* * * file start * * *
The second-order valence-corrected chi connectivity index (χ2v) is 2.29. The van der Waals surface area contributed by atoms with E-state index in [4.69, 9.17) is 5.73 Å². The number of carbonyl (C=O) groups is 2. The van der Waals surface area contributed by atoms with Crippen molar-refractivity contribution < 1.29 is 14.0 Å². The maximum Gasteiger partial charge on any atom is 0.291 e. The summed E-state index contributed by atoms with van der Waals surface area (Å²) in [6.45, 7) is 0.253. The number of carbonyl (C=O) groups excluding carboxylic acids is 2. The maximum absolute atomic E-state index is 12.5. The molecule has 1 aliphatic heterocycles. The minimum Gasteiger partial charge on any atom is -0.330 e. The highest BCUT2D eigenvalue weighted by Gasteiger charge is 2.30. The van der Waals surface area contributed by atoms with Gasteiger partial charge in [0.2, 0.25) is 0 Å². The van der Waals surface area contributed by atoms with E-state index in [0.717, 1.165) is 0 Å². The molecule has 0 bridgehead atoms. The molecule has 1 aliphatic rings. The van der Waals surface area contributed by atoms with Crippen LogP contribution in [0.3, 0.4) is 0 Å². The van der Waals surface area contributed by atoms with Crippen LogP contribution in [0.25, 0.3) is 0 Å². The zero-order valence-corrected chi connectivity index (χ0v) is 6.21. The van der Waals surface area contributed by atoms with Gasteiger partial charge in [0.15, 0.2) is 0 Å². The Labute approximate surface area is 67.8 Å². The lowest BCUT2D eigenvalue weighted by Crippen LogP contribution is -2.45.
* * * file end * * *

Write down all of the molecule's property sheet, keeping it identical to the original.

The second-order valence-corrected chi connectivity index (χ2v) is 2.29. The van der Waals surface area contributed by atoms with E-state index in [4.69, 9.17) is 5.73 Å². The number of carbonyl (C=O) groups is 2. The van der Waals surface area contributed by atoms with Crippen molar-refractivity contribution < 1.29 is 14.0 Å². The maximum Gasteiger partial charge on any atom is 0.291 e. The summed E-state index contributed by atoms with van der Waals surface area (Å²) in [6.45, 7) is 0.253. The number of carbonyl (C=O) groups excluding carboxylic acids is 2. The maximum absolute atomic E-state index is 12.5. The molecule has 1 aliphatic heterocycles. The minimum Gasteiger partial charge on any atom is -0.330 e. The highest BCUT2D eigenvalue weighted by Gasteiger charge is 2.30. The van der Waals surface area contributed by atoms with Gasteiger partial charge in [0.2, 0.25) is 0 Å². The van der Waals surface area contributed by atoms with E-state index in [0.717, 1.165) is 0 Å². The molecule has 0 bridgehead atoms. The molecule has 1 aliphatic rings. The van der Waals surface area contributed by atoms with Crippen LogP contribution in [0.3, 0.4) is 0 Å². The van der Waals surface area contributed by atoms with Crippen LogP contribution in [0.25, 0.3) is 0 Å². The zero-order valence-corrected chi connectivity index (χ0v) is 6.21. The van der Waals surface area contributed by atoms with Gasteiger partial charge in [0.15, 0.2) is 0 Å². The Labute approximate surface area is 67.8 Å². The lowest BCUT2D eigenvalue weighted by Crippen LogP contribution is -2.45.